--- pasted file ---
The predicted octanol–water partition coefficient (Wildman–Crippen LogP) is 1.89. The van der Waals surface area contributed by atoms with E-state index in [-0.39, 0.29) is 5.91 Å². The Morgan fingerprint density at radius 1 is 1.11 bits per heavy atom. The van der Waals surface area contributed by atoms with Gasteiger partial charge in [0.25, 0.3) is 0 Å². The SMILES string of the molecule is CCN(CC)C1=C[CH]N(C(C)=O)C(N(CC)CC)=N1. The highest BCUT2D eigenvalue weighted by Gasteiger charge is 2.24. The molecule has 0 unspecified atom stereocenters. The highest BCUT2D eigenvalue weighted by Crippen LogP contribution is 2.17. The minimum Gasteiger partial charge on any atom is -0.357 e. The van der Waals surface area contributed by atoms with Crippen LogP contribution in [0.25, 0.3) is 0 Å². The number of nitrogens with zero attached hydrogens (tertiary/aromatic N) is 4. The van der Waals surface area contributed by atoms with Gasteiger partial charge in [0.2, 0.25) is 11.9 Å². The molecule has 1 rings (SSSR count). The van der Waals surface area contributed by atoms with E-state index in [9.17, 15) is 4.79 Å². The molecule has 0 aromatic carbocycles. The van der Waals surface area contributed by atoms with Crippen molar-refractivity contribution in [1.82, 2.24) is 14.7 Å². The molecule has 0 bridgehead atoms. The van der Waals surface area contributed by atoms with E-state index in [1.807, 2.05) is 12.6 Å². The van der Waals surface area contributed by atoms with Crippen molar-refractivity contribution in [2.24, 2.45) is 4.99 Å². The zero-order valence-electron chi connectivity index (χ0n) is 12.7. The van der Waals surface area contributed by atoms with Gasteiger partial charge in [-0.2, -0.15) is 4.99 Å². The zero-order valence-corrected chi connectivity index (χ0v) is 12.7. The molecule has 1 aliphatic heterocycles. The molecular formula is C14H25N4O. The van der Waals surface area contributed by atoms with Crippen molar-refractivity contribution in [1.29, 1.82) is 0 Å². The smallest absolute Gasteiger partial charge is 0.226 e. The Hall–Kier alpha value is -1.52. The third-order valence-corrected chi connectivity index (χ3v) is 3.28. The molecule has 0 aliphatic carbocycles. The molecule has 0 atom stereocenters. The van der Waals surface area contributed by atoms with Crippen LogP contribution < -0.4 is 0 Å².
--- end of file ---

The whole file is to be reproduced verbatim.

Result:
The predicted octanol–water partition coefficient (Wildman–Crippen LogP) is 1.89. The van der Waals surface area contributed by atoms with E-state index in [-0.39, 0.29) is 5.91 Å². The Morgan fingerprint density at radius 1 is 1.11 bits per heavy atom. The van der Waals surface area contributed by atoms with Gasteiger partial charge in [0.25, 0.3) is 0 Å². The SMILES string of the molecule is CCN(CC)C1=C[CH]N(C(C)=O)C(N(CC)CC)=N1. The highest BCUT2D eigenvalue weighted by Gasteiger charge is 2.24. The molecule has 0 unspecified atom stereocenters. The highest BCUT2D eigenvalue weighted by Crippen LogP contribution is 2.17. The minimum Gasteiger partial charge on any atom is -0.357 e. The van der Waals surface area contributed by atoms with Crippen LogP contribution in [0.25, 0.3) is 0 Å². The number of nitrogens with zero attached hydrogens (tertiary/aromatic N) is 4. The van der Waals surface area contributed by atoms with Gasteiger partial charge in [0.2, 0.25) is 11.9 Å². The molecule has 1 rings (SSSR count). The van der Waals surface area contributed by atoms with E-state index in [9.17, 15) is 4.79 Å². The molecule has 0 aromatic carbocycles. The van der Waals surface area contributed by atoms with Crippen molar-refractivity contribution in [1.82, 2.24) is 14.7 Å². The molecule has 0 bridgehead atoms. The van der Waals surface area contributed by atoms with E-state index in [1.807, 2.05) is 12.6 Å². The van der Waals surface area contributed by atoms with Crippen molar-refractivity contribution in [2.24, 2.45) is 4.99 Å². The zero-order valence-electron chi connectivity index (χ0n) is 12.7. The van der Waals surface area contributed by atoms with Gasteiger partial charge in [-0.2, -0.15) is 4.99 Å². The zero-order valence-corrected chi connectivity index (χ0v) is 12.7. The molecule has 1 aliphatic heterocycles. The molecular formula is C14H25N4O. The van der Waals surface area contributed by atoms with Crippen molar-refractivity contribution in [1.29, 1.82) is 0 Å². The smallest absolute Gasteiger partial charge is 0.226 e. The Hall–Kier alpha value is -1.52. The third-order valence-corrected chi connectivity index (χ3v) is 3.28. The molecule has 0 aliphatic carbocycles. The molecule has 0 atom stereocenters. The van der Waals surface area contributed by atoms with Crippen LogP contribution < -0.4 is 0 Å².